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The human genome harbours widespread exclusive yin yang haplotypes

Curtis, David; Amos, William; (2023) The human genome harbours widespread exclusive yin yang haplotypes. European Journal of Human Genetics 10.1038/s41431-023-01399-5. (In press). Green open access

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Abstract

There have been reports of examples of exclusive yin yang haplotypes, differing at every locus, but there has been no systematic search for them. Unphased whole genome sequence data for 2504 unrelated 1000 Genomes subjects was searched for chains of SNPs having global minor allele frequency (MAF) > =0.1 made up of at least 20 SNPs in complete linkage disequilibrium with each other and with no pair being separated by more than 9 other SNPs. The global distribution of these haplotypes was investigated, along with their ancestral origins and associations with genes and phenotypes. A number of previously unrecognised repeats were noted, flagged by all or most subjects being called as heterozygotes, and these were discarded. There were 5114 exclusive yin yang haplotypes each consisting of on average 34.8 SNPs, each spanning on average 15.7 kb and cumulatively covering 80 Mb. Although for some haplotypes the MAF varied markedly between populations the average global fixation index was similar to that for SNPs elsewhere in the genome and there was no evidence of enrichment for genes or gene ontologies. For all but 92 haplotypes there were partial forms present in the chimpanzee and/or Neanderthal genome, indicating that they had been formed in a gradual process but that intermediate haplotypes were now absent from modern humans. Exclusive yin yang haplotypes cover over 2% of the human genome. The mechanisms accounting for their formation and preservation are unclear. They may serve as useful markers of the dispersal of chromosomal regions through human history.

Type: Article
Title: The human genome harbours widespread exclusive yin yang haplotypes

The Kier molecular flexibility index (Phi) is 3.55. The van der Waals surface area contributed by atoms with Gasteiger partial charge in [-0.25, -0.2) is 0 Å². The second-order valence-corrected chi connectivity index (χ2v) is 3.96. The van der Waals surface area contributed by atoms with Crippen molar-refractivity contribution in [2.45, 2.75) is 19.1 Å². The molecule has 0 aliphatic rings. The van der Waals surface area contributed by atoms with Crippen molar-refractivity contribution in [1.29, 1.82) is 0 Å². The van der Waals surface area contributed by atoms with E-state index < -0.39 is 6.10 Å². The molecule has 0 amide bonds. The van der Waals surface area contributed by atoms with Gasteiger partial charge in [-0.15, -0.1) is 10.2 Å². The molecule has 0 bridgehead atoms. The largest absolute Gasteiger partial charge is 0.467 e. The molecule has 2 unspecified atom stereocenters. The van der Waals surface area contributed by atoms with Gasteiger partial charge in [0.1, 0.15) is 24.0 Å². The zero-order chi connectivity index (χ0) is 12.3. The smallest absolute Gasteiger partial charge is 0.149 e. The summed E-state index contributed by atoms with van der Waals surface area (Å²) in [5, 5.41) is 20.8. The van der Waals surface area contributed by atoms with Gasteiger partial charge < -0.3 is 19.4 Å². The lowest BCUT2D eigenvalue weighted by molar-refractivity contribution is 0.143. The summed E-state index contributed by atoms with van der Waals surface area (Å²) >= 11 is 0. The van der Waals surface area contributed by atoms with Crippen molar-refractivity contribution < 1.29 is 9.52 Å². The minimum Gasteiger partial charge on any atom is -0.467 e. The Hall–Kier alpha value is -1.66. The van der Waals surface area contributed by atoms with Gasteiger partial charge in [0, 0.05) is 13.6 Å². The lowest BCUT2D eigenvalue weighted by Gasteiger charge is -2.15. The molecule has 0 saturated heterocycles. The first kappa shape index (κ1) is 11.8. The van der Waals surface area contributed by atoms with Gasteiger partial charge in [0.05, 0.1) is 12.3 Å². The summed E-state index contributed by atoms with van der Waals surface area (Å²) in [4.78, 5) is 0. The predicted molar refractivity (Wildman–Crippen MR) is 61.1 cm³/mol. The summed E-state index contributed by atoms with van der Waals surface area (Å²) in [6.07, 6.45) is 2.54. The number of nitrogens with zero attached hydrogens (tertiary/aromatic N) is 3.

Location: England
Open access status: An open access version is available from UCL Discovery
DOI: 10.1038/s41431-023-01399-5
Publisher version: http://dx.doi.org/10.1038/s41431-023-01399-5
Language: English
Additional information: This article is licensed under a Creative Commons Attribution 4.0 International License, which permits use, sharing, adaptation, distribution and reproduction in any medium or format, as long as you give appropriate credit to the original author(s) and the source, provide a link to the Creative Commons licence, and indicate if changes were made. The images or other third party material in this article are included in the article’s Creative Commons licence, unless indicated otherwise in a credit line to the material. If material is not included in the article’s Creative Commons licence and your intended use is not permitted by statutory regulation or exceeds the permitted use, you will need to obtain permission directly from the copyright holder. To view a copy of this licence, visit http://creativecommons.org/licenses/by/4.0/.
UCL classification: UCL
UCL > Provost and Vice Provost Offices > School of Life and Medical Sciences
UCL > Provost and Vice Provost Offices > School of Life and Medical Sciences > Faculty of Life Sciences
UCL > Provost and Vice Provost Offices > School of Life and Medical Sciences > Faculty of Life Sciences > Div of Biosciences
UCL > Provost and Vice Provost Offices > School of Life and Medical Sciences > Faculty of Life Sciences > Div of Biosciences > Genetics, Evolution and Environment
URI: https://discovery.ucl.ac.uk/id/eprint/10184545
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